BART’s Frightening Breakdown
BART’s Recent System Failure Should Serve as Dire Warning
On Monday at 7:32 p.m. the trains just stopped running. A system-wide BART shutdown stranded thousands trying to get home from a day at the office or a night out at the ballpark. Others were stuck trying to get into work for an overnight shift. What may have seemed like an inconvenience to many was really a monumental failure by a transit system that serves as an essential part of our region’s economy.
Let’s hope this shutdown serves as a dire warning to elected officials and transit agency leadership that the potential for significant failures in our region’s public transit systems is very real – and potentially very costly.
Millions in Economic Activity Could be Lost
Especially given the fragile state of our present economy, it is unacceptable to let millions of dollars in economic productivity slip away. But think of what the cost could be to our region’s businesses and working families if BART were to shut down during a morning rush or busy work day. Everyone from essential employees to money-spending tourists could be locked out. Small businesses and giant corporations could suffer significant losses – in both their bottom lines and their productivity.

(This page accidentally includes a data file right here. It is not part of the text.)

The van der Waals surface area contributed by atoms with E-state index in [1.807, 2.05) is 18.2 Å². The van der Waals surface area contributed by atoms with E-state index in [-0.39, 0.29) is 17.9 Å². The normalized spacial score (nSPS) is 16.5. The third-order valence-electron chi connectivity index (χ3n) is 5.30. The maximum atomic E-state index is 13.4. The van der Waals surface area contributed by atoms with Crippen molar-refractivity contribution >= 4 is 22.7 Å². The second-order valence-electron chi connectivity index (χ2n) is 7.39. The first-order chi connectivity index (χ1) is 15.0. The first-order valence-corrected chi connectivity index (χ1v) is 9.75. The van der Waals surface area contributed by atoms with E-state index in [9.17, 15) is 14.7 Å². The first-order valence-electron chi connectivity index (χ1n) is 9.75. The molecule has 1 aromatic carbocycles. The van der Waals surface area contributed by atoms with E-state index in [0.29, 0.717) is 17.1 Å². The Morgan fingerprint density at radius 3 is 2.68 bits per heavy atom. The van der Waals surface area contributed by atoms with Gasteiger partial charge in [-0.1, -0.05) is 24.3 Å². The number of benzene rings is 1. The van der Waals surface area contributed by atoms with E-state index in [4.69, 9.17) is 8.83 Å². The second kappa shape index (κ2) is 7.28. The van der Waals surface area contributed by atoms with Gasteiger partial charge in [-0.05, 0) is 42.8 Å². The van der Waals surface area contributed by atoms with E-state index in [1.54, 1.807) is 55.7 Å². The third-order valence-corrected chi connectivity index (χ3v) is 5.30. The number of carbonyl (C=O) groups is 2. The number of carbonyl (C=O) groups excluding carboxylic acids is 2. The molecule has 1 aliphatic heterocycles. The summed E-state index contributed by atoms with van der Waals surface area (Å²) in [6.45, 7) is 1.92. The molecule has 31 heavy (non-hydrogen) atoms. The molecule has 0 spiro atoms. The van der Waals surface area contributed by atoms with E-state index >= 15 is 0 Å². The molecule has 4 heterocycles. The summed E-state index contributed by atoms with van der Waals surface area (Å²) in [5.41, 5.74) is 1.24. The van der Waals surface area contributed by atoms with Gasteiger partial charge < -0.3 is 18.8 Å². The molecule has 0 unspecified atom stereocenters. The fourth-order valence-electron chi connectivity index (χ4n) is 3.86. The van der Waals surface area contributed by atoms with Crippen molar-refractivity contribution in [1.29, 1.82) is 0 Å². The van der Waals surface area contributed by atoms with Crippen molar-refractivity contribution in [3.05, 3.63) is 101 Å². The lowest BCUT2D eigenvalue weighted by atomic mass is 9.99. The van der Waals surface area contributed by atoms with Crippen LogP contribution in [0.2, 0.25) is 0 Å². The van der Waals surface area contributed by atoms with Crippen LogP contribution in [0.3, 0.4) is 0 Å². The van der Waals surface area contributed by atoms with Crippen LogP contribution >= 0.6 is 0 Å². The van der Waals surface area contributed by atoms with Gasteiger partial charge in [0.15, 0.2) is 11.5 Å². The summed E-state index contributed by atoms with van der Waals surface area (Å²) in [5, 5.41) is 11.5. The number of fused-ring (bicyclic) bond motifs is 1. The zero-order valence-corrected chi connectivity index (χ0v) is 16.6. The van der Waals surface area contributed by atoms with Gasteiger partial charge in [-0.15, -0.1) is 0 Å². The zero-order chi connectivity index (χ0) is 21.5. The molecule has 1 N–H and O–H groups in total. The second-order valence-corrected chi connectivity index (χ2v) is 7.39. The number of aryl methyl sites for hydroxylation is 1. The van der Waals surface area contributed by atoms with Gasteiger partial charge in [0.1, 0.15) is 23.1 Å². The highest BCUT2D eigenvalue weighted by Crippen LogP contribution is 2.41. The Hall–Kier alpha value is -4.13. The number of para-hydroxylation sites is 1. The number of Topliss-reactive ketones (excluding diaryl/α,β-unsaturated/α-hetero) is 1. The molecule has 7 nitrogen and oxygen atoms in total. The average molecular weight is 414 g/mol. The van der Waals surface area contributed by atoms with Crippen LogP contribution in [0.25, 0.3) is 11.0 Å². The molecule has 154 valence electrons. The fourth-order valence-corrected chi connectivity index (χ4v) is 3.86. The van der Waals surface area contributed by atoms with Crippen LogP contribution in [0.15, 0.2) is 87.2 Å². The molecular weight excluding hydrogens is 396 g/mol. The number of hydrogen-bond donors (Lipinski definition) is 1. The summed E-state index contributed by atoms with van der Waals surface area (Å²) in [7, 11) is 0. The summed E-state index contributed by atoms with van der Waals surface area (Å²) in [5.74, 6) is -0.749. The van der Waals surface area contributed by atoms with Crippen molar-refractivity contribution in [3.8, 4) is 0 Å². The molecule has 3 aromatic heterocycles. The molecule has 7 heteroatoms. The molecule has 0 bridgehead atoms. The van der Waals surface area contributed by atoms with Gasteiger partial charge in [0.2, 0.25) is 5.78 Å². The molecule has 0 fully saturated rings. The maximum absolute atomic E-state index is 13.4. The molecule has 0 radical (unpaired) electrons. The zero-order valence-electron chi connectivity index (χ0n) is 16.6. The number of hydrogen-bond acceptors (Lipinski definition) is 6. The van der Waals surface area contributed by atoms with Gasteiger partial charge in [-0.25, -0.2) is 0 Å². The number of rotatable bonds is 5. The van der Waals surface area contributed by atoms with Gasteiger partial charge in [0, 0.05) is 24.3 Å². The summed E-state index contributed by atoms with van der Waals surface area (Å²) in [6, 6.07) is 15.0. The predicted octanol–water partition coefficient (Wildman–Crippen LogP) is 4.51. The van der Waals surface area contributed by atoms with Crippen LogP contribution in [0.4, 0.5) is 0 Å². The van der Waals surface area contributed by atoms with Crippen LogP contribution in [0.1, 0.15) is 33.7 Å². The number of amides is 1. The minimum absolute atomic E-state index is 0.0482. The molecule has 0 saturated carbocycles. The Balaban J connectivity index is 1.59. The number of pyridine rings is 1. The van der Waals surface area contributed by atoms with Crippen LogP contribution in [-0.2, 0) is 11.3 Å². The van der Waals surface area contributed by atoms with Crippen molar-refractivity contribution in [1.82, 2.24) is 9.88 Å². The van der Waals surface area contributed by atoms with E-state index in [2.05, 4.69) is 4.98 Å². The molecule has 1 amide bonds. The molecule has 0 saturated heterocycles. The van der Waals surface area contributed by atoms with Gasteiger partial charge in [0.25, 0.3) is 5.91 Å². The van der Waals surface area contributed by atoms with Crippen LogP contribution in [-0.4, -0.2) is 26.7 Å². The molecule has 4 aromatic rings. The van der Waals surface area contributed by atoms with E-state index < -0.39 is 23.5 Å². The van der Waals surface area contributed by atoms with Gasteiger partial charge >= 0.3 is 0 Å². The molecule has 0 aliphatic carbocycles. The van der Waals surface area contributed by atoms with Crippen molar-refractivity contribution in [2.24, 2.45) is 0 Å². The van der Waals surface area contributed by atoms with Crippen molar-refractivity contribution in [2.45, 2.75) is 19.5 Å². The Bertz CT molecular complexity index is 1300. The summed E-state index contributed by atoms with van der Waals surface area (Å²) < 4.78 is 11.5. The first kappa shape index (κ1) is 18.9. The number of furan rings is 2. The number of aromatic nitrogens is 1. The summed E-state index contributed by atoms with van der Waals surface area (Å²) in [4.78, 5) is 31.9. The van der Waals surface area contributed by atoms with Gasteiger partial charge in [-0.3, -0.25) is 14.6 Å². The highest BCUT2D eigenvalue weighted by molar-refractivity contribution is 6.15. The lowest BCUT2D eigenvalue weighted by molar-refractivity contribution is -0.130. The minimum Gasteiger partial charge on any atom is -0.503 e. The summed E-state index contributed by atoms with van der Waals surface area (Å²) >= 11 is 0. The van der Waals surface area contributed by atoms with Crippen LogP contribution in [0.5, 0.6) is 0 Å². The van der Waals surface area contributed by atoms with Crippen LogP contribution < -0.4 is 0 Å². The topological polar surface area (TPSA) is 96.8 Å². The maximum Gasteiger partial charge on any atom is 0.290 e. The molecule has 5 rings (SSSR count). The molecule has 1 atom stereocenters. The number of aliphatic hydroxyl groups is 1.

So when a BART spokesperson trying to explain the recent failure tells The Chronicle, “BART is nearly 40 years old, and some of the systems are even older than that,” we should all be very concerned.
If San Francisco wants to be an economic engine for the country, we need to have the transportation infrastructure to support it. But if BART and Muni can’t do their jobs, the sad reality is that many of us won’t be able to do ours.
BART has said that they will need $15 billion in upgrades over the next 25 years – that is obviously an enormous amount of money. But investing in our transportation infrastructure means creating jobs and investing in our economic future.
Stay tuned as we cover transportation – from BART’s computer crashes to the Clipper Card disaster to Muni’s ongoing meltdown. And please join us on Tuesday, August 23 as our first Reset Hot Button series launches with an in-depth look at improving public transportation in San Francisco.